1. (SBU) Summary. Bellsouth was one of three firms found to prequalify to participate in the upcoming 25-year wireless telephone service concession on November 7, along with the Chilean company ENTEL and a Swiss-Honduran consortium. Digicel Honduras, a company with partial U.S. ownership, was disqualified on the basis that it did not adequately demonstrate its ties to an operating telecom company (Digitel of Venezuela). Digicel officials will soon present clarifying documentation and ask Conatel to reverse the disqualification. Econoffs have discussed the issue with Conatel officials and worked with Digicel reps to understand the key reasons for disqualification and possible routes for remedy. At this point, the company has not asked for any specific USG advocacy. End Summary.
2. (SBU) Of the six companies who submitted paperwork to pre- qualify for the upcoming 25-year wireless telephone services concession, three were found eligible by the Honduran telecom regulator, CONATEL, on November 7. These three firms were: the U.S.'s Bellsouth, Chilean company Empresa Nacional de Telecomunicaciones (ENTEL), and a Swiss-Honduran consortium Megatel-Emce. Among the three disqualified bidders was the other company with U.S. participation - Digicel Honduras - and two firms related to the Mexican utility Telemex. Conatel is giving the disqualified companies time to file a rebuttal to the disqualification. The issuance of the tender package is now delayed until approximately January of 2003 and the opening of the bids estimated for sometime in March 2003. Digicel representatives visited the Embassy on November 14 to explain their concern about the company's disqualification. Bellsouth has not been in contact with the Embassy to date.
3. (SBU) CONATEL provided a long list of legal, technical and financial deficiencies in Digicel's prequalification package. Some are spurious and easily clarified. However, the key requirement for prequalification was a demonstration that the bidder was a significant participant (20 percent or more) in an operating wireless telecom company. Digicel Honduras is claiming that its shareholders' participation in the Venezuelan telephone company Digitel de Venezuela satisfies this requirement. However, the complexity of the consortium's financial structure apparently raised serious questions in Conatel that the requirement was satisfactorily met.
4. (SBU) Digicel Honduras consists of Digicel Holdings Ltd. (61 percent), Venezuelan Ventures (35 percent) and other unspecified shareholders (4 percent). Venezuelan Ventures is itself a consortium of four firms that together represent 21 percent of the shares of Digitel de Venezuela (slightly higher than the required 20 percent): GSM Venezuela (2.78 percent), Venconsul (16.04 percent), Norconsult Telematics Americas (1.0 percent) and Citibank through its subsidiary Latin Investment (1.88 percent). Conatel raised questions about the following issues:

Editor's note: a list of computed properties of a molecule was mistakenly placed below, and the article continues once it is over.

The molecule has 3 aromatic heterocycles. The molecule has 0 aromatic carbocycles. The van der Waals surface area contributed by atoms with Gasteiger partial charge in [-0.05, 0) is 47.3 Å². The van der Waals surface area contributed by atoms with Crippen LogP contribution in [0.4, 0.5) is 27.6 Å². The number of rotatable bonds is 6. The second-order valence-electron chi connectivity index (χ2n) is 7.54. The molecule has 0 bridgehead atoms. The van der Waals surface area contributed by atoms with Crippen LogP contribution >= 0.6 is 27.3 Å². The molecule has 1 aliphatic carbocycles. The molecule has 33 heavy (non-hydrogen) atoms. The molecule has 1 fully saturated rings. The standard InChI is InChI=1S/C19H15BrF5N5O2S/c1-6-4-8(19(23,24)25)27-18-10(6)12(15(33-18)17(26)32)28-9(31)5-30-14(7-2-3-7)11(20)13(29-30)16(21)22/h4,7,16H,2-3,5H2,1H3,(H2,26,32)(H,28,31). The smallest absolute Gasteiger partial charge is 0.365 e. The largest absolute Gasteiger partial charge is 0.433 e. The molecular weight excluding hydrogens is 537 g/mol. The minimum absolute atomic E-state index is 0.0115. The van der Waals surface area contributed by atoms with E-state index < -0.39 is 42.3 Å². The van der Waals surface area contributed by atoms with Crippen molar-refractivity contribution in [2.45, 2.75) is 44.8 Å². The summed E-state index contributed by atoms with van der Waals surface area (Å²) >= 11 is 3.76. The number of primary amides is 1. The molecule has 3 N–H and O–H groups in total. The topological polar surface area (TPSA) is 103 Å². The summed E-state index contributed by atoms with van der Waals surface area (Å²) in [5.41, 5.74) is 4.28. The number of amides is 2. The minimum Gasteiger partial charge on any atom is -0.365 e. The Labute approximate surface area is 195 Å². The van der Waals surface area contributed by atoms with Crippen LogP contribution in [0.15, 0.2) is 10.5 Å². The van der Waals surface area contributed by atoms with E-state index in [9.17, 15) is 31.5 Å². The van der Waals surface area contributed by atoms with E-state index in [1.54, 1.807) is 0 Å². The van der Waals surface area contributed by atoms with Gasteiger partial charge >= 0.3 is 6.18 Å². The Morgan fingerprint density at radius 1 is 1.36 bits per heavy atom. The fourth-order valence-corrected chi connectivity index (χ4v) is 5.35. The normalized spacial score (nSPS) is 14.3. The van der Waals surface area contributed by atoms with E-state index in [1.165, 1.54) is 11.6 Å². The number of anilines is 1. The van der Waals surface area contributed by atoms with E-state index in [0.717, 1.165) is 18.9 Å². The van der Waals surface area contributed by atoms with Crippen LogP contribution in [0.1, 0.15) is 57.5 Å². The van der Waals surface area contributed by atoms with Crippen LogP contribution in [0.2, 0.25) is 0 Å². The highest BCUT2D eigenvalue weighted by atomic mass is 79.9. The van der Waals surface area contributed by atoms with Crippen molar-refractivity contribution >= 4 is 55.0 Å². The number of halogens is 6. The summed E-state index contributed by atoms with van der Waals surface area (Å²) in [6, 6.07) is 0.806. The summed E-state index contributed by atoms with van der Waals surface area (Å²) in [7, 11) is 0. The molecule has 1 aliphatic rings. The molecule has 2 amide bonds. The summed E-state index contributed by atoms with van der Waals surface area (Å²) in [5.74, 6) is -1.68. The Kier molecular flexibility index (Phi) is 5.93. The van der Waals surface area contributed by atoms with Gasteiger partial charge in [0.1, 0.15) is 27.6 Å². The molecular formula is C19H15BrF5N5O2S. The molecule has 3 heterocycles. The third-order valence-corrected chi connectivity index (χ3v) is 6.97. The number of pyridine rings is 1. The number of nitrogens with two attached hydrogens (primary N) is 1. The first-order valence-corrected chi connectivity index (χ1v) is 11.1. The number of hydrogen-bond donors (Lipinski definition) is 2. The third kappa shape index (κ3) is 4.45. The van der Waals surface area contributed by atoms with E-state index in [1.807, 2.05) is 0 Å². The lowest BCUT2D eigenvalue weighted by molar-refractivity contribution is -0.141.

-- Conatel did not credit Latin Investment's 1.88 percent of Digitel as counting in the calculation of the amount controlled by Venezuelan Ventures because the bid documents did not adequately identify the firm as a Citibank subsidiary. This left Venezuelan Ventures slightly short of the required 20 percent holdings in Digitel. Digicel plans to provide further documentation showing the financial ties between Latin Investment and Citibank, and hopes that will resolve the problem.
-- Digicel Honduras provided financial statements for (the non-qualifying) Venezuelan Ventures rather than for the individual consortium members in Venezuelan Ventures. This deficiency will also be eliminated as a problem, if Conatel accepts Latin Investment's ownership by Citibank and thus Venezuelan Venture's status as a significant participant in Digitel de Venezuela.
-- Digicel's regional representative Marnie Martin signed the bid documents as regional representative of Digicel Holdings. The prequalification package, according to Conatel, was missing a sworn declaration indicating that Ms. Martin is the legal representative of Digitel de Venezuela. The package also omitted the legal domicile and exact address of the financial associate, technical associate and the company through which the technical credentials were presented. Conatel indicates that these legal requirements are considered disqualifying; documents cannot be substituted or added to clarify or qualify this missing information.
5. (SBU) At this point, Digicel has not requested Embassy assistance on their disqualification. An earlier advocacy request by Digicel -- for assistance in convincing the GOH to change the terms of the concession to allow for more than one wireless contract - has been overtaken by their disqualification for the moment.
6. (SBU) Comment. Requirement that the bidders in a concession have a track record of operating a similar company elsewhere is a common way of determining bona fides of companies prior to the opening of the concession process (a similar requirement was included in the concession of Honduras' international airports in 2000). Digicel's relatively complex financial structure appears to have made this determination more difficult than is the case for other companies. Conatel fanned the fires a bit by adding to its legitimate concerns a series of spurious documentation problems (like the alleged omission of a table of contents). However, Embassy believes Digicel executives now understand the key challenges ahead to getting the disqualification dismissed. End Comment.